Romania is home to Europe’s richest forests in terms of biodiversity. But every day they’re being diminished – by illegal logging.
“This is happening in a lot of places in Romania that have been wiped off the face of the Earth,” says Gabriel Păun, President of the Agent Green NGO. “Whole mountains are empty, naked. Places where erosion has begun and nature can’t heal itself. In Făgăraș, in Maramureș, in the National Park of Domogled. It’s a disaster.”
A court in Cluj ruled a prison sentence of 17 years and four months for the man who killed a forest ranger in the region of Maramures in 2019. The ruling is final, according to Digi24. The violent death of forest ranger Liviu Pop happened in October 2019 when he responded to a call signalling an illegal logging activity in the forest he was supervising. He caught the defendant, whose name was not made public, stealing wood from a forest. The man attacked ranger Pop, took his rifle and killed him.
Environmental groups say Romania has failed to tackle illegal logging and nature destruction in areas protected by European Union law, two years after Brussels warned the country to put an end to illicit deforestation.
A new report authored by nongovernmental groups Agent Green, EuroNatur, and ClientEarth, obtained by The Associated Press before its official release, alleges that widespread destruction in Natura 2000 sites — areas of special value that are meant to be protected by EU law — has in some areas intensified since the EU Commission issued warnings in February 2020.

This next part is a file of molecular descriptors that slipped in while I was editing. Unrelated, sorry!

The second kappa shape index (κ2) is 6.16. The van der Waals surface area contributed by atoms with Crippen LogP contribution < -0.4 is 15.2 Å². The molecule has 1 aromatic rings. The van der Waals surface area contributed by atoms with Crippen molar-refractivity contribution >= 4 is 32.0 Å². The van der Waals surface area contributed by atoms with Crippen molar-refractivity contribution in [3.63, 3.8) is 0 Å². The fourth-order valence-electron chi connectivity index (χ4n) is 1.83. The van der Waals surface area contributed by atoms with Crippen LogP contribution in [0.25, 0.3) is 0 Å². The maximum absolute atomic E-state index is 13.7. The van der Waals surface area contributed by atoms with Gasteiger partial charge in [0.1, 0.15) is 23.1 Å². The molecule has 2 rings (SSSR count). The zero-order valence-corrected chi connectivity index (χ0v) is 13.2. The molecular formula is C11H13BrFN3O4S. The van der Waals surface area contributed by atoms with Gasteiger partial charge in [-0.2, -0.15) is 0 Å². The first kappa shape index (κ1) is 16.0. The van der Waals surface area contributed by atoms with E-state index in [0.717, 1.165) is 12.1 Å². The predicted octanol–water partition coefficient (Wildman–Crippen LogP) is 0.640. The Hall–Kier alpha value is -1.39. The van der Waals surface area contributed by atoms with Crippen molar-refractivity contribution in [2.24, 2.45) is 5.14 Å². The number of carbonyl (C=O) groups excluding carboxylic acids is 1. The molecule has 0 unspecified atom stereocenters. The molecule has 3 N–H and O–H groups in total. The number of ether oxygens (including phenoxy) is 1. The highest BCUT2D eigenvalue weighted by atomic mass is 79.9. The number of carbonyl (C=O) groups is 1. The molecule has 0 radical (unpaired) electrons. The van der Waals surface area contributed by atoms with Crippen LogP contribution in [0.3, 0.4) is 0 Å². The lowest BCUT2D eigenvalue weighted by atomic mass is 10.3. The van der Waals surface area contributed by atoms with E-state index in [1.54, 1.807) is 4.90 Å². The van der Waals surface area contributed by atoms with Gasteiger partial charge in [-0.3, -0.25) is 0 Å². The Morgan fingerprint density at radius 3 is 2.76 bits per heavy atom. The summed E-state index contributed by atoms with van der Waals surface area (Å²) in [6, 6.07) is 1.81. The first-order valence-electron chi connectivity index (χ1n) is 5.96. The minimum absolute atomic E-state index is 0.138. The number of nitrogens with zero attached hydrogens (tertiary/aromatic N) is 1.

Two journalists and an environmental activist have been beaten up by suspected illegal loggers in a forest in northeastern Romania while making a documentary about illicit deforestation, authorities said Friday.
Thursday’s attack in Suceava County involved 11 people who are being interrogated, a police spokesman said. The victims suffered non-life-threatening injuries, and their equipment was destroyed.
Logging season in Romania runs seven months, from mid-September through April, a frenzy of chain saws chewing through millions of spruce, pine, oak, maple, beech, fir. Some of the wood is cut legally; most of it is not, and violence between the logging industry and its opponents breaks out often. Early this season, two Bucharest-based documentary filmmakers, working on a project about the illicit wood trade, set out to find a large, treacherous-looking clear-cut in Suceava, a northern county where some of the country’s largest sawmills are based and where Ikea owns thousands of hectares.